Neuro-linguistic programming

Neuro-linguistic programming (NLP) is a pseudoscientific approach to communication, personal development, and psychotherapy created by Richard Bandler and John Grinder in California, United States, in the 1970s. NLP's creators claim there is a connection between neurological processes (neuro-), language (linguistic) and behavioral patterns learned through experience (programming), and that these can be changed to achieve specific goals in life.[1][2] Bandler and Grinder also claim that NLP methodology can "model" the skills of exceptional people, allowing anyone to acquire those skills.[3][4] They claim as well that, often in a single session, NLP can treat problems such as phobias, depression, tic disorders, psychosomatic illnesses, near-sightedness,[5] allergy, the common cold,[6] and learning disorders.[7][8] NLP has been adopted by some hypnotherapists and also by companies that run seminars marketed as leadership training to businesses and government agencies.[9][10]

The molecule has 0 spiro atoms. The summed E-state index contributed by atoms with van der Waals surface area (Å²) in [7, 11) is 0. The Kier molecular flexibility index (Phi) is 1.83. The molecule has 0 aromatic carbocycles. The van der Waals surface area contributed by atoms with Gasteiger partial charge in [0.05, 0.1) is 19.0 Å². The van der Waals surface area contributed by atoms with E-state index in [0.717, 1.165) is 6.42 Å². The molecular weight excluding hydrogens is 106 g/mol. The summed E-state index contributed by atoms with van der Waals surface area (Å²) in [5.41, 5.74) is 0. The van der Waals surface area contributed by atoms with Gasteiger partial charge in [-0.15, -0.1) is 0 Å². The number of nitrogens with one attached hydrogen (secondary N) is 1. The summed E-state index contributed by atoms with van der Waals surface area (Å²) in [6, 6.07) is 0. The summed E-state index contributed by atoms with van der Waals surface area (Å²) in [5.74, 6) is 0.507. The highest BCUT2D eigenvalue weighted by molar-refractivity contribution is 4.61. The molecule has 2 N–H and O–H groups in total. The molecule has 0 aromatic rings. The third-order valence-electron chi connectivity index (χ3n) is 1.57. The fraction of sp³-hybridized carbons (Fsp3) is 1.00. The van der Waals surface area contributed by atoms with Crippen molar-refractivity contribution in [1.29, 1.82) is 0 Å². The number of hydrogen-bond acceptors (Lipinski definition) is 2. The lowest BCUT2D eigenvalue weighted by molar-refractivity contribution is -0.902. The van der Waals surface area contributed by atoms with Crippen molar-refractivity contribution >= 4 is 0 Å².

Neuro-linguistic programming
MeSHD020557

There is no scientific evidence supporting the claims made by NLP advocates, and it has been discredited as a pseudoscience.[11][12][13] Scientific reviews state that NLP is based on outdated metaphors of how the brain works that are inconsistent with current neurological theory and contain numerous factual errors.[10][14] Reviews also found that all[dubious ] of the supportive research on NLP contained significant methodological flaws and that there were three times as many studies of a much higher quality that failed to reproduce the "extraordinary claims" made by Bandler, Grinder, and other NLP practitioners.[12][13]